Posts Tagged revolutionary war

Craft fair season

Saturday is the first craft fair at which I’m exhibiting this season. In preparation, I’ve been matting and framing some new pictures over the last few days. I am so grateful for my mat cutter.

Now I have to decide what to title these pictures, which is often difficult. Thankfully, it’s not as difficult as deciding which pictures to print! These pictures are all from Boston or New York City. Of course, I can’t miss the opportunity to tell you a little about them.

Col. William Prescott statue in front of Bunker Hill Monument

Col. William Prescott was field commander at the Battle of Bunker Hill. He built fortifications on Breed’s Hill (lower and closer to Boston Harbor than Bunker Hill and is alleged to have said one of the American Revolution’s most famous quotes: “Don’t fire until you see the whites of their eyes.” His statue stands in front of the Bunker Hill Monument in Charlestown, Mass.

I think this title will be “Don’t Fire Until You See the Whites of Their Eyes” but that may be too long.

This one is simple to title: “Paul Revere’s Ride”. Ride was immortalized in Henry Wadsworth Longfellow’s 1860 poem The Midnight Ride of Paul Revere. Old North Church steeple is visible in background. Statue is in Paul Revere Mall. No, that isn’t a place to shop!

Brooklyn and Manhattan bridges

These are the Brooklyn and Manhattan bridges in New York Harbor. They are two of New York City’s numerous suspension bridges. I haven’t decided on a title, but perhaps I’ll use “In Suspense”.

Brooklyn Bridge detail

This one is simple: “Brooklyn Bridge”. The Roebling family’s masterpiece is still an American icon. Note the date in the cornerstone: 1875. This is not the date the bridge opened, but only the date the Brooklyn Tower was completed. New York Tower was finished two months later. Bridge didn’t open until May 24, 1883.

Lady Liberty

A person can’t cruise around New York Harbor without taking pictures of Lady Liberty. Even though Hubby calls her “Our Lady of Perpetual Torch”, I’m titling this picture “Lady Liberty.” Her full name is “Liberty Enlightening the World”, a very imposing name. But she’s one very imposing lady. She couldn’t buy shoes in a store because she wears size 879.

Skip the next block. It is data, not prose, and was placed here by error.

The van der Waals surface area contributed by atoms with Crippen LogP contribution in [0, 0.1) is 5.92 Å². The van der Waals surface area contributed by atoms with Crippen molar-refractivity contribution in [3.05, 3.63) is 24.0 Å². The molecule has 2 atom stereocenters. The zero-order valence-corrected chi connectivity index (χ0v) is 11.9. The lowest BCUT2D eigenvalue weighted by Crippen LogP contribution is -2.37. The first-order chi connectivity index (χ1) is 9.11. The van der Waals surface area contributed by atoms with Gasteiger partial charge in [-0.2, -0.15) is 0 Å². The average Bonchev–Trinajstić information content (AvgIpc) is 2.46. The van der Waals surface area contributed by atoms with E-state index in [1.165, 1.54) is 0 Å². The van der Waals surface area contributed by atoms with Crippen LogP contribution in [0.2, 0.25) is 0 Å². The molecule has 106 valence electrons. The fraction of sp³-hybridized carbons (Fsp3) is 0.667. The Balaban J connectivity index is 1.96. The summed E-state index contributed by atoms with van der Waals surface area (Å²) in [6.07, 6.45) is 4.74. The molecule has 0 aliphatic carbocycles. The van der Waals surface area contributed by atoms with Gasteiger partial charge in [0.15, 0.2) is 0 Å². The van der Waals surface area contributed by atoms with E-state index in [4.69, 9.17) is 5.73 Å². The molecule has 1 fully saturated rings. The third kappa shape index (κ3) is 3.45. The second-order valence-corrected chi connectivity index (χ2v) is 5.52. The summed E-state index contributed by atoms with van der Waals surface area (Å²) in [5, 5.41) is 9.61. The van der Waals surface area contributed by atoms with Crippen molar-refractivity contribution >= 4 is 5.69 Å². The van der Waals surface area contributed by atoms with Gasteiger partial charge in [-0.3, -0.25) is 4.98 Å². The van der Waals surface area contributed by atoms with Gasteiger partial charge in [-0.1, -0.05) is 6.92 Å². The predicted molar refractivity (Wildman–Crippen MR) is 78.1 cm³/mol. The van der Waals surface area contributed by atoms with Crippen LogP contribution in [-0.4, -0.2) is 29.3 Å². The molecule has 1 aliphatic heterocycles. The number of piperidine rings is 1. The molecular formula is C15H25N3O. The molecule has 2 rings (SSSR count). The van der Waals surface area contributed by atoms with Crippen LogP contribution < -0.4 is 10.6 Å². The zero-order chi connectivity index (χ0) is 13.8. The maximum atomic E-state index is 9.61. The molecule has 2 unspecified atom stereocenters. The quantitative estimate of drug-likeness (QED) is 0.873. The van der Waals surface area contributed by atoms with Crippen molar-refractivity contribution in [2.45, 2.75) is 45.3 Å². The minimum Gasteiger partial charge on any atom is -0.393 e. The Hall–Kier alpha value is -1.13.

New York skyline

Titling this photo of Manhattan’s skyline was easy. Hubby said, “It looks like a rhapsody in blue.” We are both fans of George Gershwin’s music, so this picture is “Rhapsody in Blue”. United Airlines used the composition as its theme song. It’s also part of the score for Woody Allen’s Manhattan.

Bank of America Tower and Conde´ Nast Building at dusk

New York City is a great financial and publishing center. Both are represented in this photo. Bank of America Tower is at center, while the Conde´ Nast Building is at right. Conde´ Nast was built green, one of the pioneers in environmentally-conscious construction. In 2003, a 358-foot tower was added to carry the broadcast load that the antennae on the Twin Towers had done before 9/11. Conde´ Nast publishes numerous lifestyle magazines, such as Bon Appetit and Vogue. Bank of America Tower was built 10 years after Conde´Nast Building and just recently was named LEED (Leadership in Energy and Environmental Design) Platinum status, which is a kind of super-green construction.

Thank God for Without it, I’d have no idea which skyscraper was which. I also have no idea what to title this.

people on Top of the Rock observation deck

I took the skyscraper photos from Rockefeller Center’s observation deck, called “Top of the Rock“. I rarely consciously think, “I want to take unique shots.” But in a place where thousands have stood before me, I wanted to take shots that others might not take. I’d rather not see all my shots under someone else’s name.

The above is one such conscious decision. Top of the Rock has three observation decks. These folks were on the bottom while I was on the top, about 850 feet high, with only antennae behind me. (No, I am not afraid of heights.) Shooting people in front of objects is a good way to show the relative size of something. We look so insignificant compared to the magnificent skyscrapers all around. Thank God that He sees us as more significant than anything on earth.